Archive for August, 2008
Sorry to be AWOL from the site the past few weeks, ladies. I’d been having pain in my left shoulder blade and arm since mid-July. I eventually had an X-ray and an MRI that showed a large herniated area from a disc in my upper back (cervical spine region, which is confusing, since cervical has always meant something else to me). Anyway, there was weakness in my left arm, which concerned the doctor so I had back surgery this past Monday, August 4th, which was one day after my youngest son’s 8th birthday party and a few weeks before the chaos of a new school year. Isn’t this the way moms always plan their own schedules — by how it will affect the kids? Anyway,
During a consultation with a neurosurgeon, he noticed the weakness that I had felt in my left arm, in addition to the pain. His concern was that steroids might help the pain, but they would not help the weakness and that the nerve damage could actually become worse. He also said that in a situation involving weakness, surgery was almost always done for the best outcome.
O.K., I thought. Back surgery – I could handle that. It wouldn’t be pleasant, but it would alleviate the pain I was feeling and I could stay in the hospital overnight, which meant for at least several meals, Kevin would have to figure out what to feed the guys. Then the doctor explained that since the disc was in the cervical spine region that they would “go in through the neck.” He paused and then added as gently as he could, “the front of the neck.”
Whoa, whoa, whoa. We were talking back surgery here, right?? As in back of the body, not the front of the body. So what was this cutting the front of the neck thing? I was beginning to feel very Jack the Ripperish. Surely I must have misunderstood something. So I asked for him to repeat that part again, trying not to appear too panicky: “What was the reason again for going through the front of the neck for back surgery?” I asked, hoping the doctor would say, “Oh that’s right, you’re here for the back surgery; I was confusing you with the woman in the next room who has to have invasive tonsil extractment.” Or something. But nope, there had been no mistake. The doctor explained that since my herniated disc was high in my shoulder blade area that it would be easier to go in through the front of the neck instead of through the bone in the back. I decided not to ask exactly howhe would get to my back once he was inside my neck; this was one of those times ignorance was indeed bliss.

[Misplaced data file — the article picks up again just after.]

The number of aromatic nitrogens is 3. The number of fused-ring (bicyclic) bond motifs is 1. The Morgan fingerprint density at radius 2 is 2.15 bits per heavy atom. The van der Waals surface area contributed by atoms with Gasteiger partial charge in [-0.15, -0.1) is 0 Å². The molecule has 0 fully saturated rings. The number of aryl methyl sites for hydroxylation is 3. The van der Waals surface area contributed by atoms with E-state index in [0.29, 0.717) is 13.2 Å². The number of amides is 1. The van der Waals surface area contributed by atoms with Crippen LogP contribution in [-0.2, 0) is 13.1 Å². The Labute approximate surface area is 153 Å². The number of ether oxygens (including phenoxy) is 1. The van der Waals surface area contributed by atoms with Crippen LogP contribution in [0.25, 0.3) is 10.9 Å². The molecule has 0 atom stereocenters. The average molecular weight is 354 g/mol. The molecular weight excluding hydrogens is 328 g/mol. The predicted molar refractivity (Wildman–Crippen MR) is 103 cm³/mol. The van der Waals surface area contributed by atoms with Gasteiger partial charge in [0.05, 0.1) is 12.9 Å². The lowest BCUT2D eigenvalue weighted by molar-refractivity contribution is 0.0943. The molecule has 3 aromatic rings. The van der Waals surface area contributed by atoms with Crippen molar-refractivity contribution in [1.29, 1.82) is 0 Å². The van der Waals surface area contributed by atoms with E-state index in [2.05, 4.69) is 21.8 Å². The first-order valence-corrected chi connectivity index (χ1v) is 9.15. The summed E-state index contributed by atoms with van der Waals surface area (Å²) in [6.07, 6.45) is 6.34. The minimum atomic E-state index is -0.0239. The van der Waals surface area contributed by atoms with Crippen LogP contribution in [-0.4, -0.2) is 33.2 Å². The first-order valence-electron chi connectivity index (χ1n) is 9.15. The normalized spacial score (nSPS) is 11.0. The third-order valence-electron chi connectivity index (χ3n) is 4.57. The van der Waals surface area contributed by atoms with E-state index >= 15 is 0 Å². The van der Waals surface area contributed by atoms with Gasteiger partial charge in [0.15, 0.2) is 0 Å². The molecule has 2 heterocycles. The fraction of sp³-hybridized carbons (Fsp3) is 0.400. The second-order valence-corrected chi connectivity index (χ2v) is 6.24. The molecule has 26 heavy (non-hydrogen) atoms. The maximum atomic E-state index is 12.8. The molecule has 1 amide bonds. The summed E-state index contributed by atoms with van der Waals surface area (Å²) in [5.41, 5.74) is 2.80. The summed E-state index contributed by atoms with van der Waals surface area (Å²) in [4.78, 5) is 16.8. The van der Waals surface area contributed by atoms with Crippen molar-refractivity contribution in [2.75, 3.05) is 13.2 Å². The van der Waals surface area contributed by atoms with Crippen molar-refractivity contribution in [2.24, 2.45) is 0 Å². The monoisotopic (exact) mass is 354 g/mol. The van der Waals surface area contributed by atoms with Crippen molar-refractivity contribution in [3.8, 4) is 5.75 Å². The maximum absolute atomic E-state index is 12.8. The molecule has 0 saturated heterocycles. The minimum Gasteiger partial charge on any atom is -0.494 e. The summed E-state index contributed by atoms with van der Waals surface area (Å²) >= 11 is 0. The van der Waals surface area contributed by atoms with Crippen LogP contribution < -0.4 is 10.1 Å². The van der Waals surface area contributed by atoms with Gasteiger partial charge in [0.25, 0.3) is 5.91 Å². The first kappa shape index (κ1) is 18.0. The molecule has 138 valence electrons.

Bottom line is the surgery went well, and I no longer have the pain or weakness, but I have had trouble swallowing and talking because of the entry at the front of the neck. I feel better today than I did yesterday, so I hope I’m improving. No driving for two weeks, which as you all know with kids, is a real inconvenience.
I think I have to have better posture when I type on the computer. That’s the only thing I can think of that would have hurt my shoulder. So, I’m trying to take it a bit easier, though I will have to soon write an essay about my hospital experience in the room from hell (last room available and it had a toilet you pull out from under a sink rather than an enclosed bathroom within the room with a sliding glass door instead of a wooden door that closed, meaning there was always light and noise from the hallway, resulting in a sleepless time for me the led to a migraine headache– I felt like I’d been put out on the patio or something). Anyway, it’s over now.
Take care and hang in there,